Recently, I was brought to wonder how one tells a story gently. Robert Redford, as director, was the first auteur to come to mind; specifically, the Montana based fly-fishing period drama "A River Runs through It" came to mind.
Dear Jesse, as the moon lingers a moment over the bitterroots, before its descent into the invisible, my mind is filled with song. I find I am humming softly; not to the music, but something else; some place else; a place remembered; a field of grass where no one seemed to have been; except a deer; and the memory is strengthened by the feeling of you, dancing in my awkward arms.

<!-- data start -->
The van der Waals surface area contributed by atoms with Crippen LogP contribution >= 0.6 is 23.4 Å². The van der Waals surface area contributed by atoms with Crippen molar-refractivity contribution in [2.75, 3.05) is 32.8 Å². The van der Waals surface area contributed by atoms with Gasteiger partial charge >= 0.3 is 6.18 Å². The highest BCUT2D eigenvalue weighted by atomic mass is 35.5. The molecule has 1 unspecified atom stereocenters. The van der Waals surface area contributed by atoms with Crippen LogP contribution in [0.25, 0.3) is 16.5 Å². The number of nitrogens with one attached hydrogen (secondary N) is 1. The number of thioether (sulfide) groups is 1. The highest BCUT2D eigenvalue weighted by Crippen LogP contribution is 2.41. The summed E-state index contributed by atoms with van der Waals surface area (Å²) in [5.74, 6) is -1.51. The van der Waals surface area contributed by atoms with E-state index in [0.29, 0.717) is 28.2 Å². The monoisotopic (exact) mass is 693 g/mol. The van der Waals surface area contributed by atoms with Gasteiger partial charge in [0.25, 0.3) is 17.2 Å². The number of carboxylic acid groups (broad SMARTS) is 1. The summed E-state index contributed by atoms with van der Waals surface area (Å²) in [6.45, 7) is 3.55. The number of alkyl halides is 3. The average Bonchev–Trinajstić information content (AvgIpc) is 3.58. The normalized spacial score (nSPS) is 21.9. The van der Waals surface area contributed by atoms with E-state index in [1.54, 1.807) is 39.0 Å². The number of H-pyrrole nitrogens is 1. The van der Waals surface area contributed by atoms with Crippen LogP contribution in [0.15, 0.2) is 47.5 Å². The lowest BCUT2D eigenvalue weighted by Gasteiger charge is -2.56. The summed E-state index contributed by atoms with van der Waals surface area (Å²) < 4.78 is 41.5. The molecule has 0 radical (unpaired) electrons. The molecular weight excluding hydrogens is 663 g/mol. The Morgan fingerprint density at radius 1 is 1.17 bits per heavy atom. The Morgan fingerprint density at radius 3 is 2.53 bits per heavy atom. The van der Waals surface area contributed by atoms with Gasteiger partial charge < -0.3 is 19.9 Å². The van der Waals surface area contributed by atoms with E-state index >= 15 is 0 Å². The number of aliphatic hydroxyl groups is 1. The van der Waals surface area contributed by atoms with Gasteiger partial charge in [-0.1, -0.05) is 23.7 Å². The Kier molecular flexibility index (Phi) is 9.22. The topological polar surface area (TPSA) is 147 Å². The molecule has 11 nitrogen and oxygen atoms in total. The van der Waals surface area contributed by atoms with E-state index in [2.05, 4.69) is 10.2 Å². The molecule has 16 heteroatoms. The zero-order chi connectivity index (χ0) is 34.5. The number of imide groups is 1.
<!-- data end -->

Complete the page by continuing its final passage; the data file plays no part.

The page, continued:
My father was very sure about certain matters pertaining to the universe. To him, all good things - trout as well as eternal salvation - came by grace; and grace comes by art; and art does not come easy.
But then a strange thing occurred. The last line of his narration. The last breath of the film, potentially supplants all my notions of gentleness.
I am haunted by waters.
Haunted? That's how we are left.
Can hauntings be gentle?